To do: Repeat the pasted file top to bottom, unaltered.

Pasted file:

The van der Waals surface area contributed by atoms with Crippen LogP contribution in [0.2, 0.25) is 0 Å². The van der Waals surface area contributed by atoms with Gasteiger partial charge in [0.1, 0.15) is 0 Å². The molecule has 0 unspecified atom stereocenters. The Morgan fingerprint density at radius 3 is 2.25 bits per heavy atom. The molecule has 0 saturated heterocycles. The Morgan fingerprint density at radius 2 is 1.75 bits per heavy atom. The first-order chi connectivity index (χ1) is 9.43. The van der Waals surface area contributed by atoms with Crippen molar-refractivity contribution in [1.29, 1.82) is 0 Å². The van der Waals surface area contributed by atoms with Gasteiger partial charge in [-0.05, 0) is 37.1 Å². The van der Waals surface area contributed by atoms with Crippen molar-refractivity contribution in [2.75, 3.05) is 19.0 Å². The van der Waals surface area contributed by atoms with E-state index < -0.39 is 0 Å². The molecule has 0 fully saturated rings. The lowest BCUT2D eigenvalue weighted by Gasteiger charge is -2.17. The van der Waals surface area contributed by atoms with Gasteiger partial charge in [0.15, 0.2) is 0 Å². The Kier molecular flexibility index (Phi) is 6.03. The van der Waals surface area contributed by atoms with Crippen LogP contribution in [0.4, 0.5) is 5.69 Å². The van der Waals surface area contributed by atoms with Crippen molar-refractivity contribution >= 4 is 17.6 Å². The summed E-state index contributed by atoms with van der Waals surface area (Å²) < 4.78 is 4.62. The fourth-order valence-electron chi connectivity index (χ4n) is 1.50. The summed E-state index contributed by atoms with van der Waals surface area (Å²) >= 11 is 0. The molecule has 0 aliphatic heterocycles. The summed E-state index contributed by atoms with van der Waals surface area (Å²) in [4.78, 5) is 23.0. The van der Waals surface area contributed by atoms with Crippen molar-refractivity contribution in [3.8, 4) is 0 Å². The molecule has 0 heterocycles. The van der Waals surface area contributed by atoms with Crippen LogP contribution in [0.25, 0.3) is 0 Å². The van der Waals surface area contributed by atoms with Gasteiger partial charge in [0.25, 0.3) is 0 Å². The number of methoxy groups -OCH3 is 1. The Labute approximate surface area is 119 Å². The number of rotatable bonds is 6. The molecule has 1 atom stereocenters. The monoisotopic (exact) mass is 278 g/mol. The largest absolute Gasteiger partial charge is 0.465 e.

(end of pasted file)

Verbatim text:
The van der Waals surface area contributed by atoms with Crippen LogP contribution in [0.2, 0.25) is 0 Å². The van der Waals surface area contributed by atoms with Gasteiger partial charge in [0.1, 0.15) is 0 Å². The molecule has 0 unspecified atom stereocenters. The Morgan fingerprint density at radius 3 is 2.25 bits per heavy atom. The molecule has 0 saturated heterocycles. The Morgan fingerprint density at radius 2 is 1.75 bits per heavy atom. The first-order chi connectivity index (χ1) is 9.43. The van der Waals surface area contributed by atoms with Crippen molar-refractivity contribution in [1.29, 1.82) is 0 Å². The van der Waals surface area contributed by atoms with Gasteiger partial charge in [-0.05, 0) is 37.1 Å². The van der Waals surface area contributed by atoms with Crippen molar-refractivity contribution in [2.75, 3.05) is 19.0 Å². The van der Waals surface area contributed by atoms with E-state index < -0.39 is 0 Å². The molecule has 0 fully saturated rings. The lowest BCUT2D eigenvalue weighted by Gasteiger charge is -2.17. The van der Waals surface area contributed by atoms with Gasteiger partial charge in [0.15, 0.2) is 0 Å². The Kier molecular flexibility index (Phi) is 6.03. The van der Waals surface area contributed by atoms with Crippen LogP contribution in [0.4, 0.5) is 5.69 Å². The van der Waals surface area contributed by atoms with Crippen molar-refractivity contribution >= 4 is 17.6 Å². The summed E-state index contributed by atoms with van der Waals surface area (Å²) < 4.78 is 4.62. The fourth-order valence-electron chi connectivity index (χ4n) is 1.50. The summed E-state index contributed by atoms with van der Waals surface area (Å²) >= 11 is 0. The molecule has 0 aliphatic heterocycles. The summed E-state index contributed by atoms with van der Waals surface area (Å²) in [4.78, 5) is 23.0. The van der Waals surface area contributed by atoms with Crippen molar-refractivity contribution in [3.8, 4) is 0 Å². The molecule has 0 heterocycles. The van der Waals surface area contributed by atoms with Crippen LogP contribution in [0.25, 0.3) is 0 Å². The van der Waals surface area contributed by atoms with Gasteiger partial charge in [0.25, 0.3) is 0 Å². The number of methoxy groups -OCH3 is 1. The Labute approximate surface area is 119 Å². The number of rotatable bonds is 6. The molecule has 1 atom stereocenters. The monoisotopic (exact) mass is 278 g/mol. The largest absolute Gasteiger partial charge is 0.465 e.